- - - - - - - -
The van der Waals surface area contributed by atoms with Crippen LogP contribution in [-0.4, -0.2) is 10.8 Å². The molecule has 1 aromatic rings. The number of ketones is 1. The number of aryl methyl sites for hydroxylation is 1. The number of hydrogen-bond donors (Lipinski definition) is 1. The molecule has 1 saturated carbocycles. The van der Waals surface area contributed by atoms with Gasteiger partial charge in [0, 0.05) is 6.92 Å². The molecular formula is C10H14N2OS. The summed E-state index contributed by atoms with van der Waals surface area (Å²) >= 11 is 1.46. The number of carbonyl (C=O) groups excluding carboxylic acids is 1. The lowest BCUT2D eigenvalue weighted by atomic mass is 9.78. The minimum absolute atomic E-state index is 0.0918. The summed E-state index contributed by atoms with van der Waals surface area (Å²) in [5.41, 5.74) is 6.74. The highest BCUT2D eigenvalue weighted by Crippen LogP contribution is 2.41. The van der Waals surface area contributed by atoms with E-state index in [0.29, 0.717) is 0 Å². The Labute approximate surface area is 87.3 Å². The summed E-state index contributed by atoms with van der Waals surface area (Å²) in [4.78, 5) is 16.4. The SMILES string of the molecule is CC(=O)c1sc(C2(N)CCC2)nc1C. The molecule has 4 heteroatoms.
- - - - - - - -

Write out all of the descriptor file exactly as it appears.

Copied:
The van der Waals surface area contributed by atoms with Crippen LogP contribution in [-0.4, -0.2) is 10.8 Å². The molecule has 1 aromatic rings. The number of ketones is 1. The number of aryl methyl sites for hydroxylation is 1. The number of hydrogen-bond donors (Lipinski definition) is 1. The molecule has 1 saturated carbocycles. The van der Waals surface area contributed by atoms with Gasteiger partial charge in [0, 0.05) is 6.92 Å². The molecular formula is C10H14N2OS. The summed E-state index contributed by atoms with van der Waals surface area (Å²) >= 11 is 1.46. The number of carbonyl (C=O) groups excluding carboxylic acids is 1. The lowest BCUT2D eigenvalue weighted by atomic mass is 9.78. The minimum absolute atomic E-state index is 0.0918. The summed E-state index contributed by atoms with van der Waals surface area (Å²) in [5.41, 5.74) is 6.74. The highest BCUT2D eigenvalue weighted by Crippen LogP contribution is 2.41. The van der Waals surface area contributed by atoms with E-state index in [0.29, 0.717) is 0 Å². The Labute approximate surface area is 87.3 Å². The summed E-state index contributed by atoms with van der Waals surface area (Å²) in [4.78, 5) is 16.4. The SMILES string of the molecule is CC(=O)c1sc(C2(N)CCC2)nc1C. The molecule has 4 heteroatoms.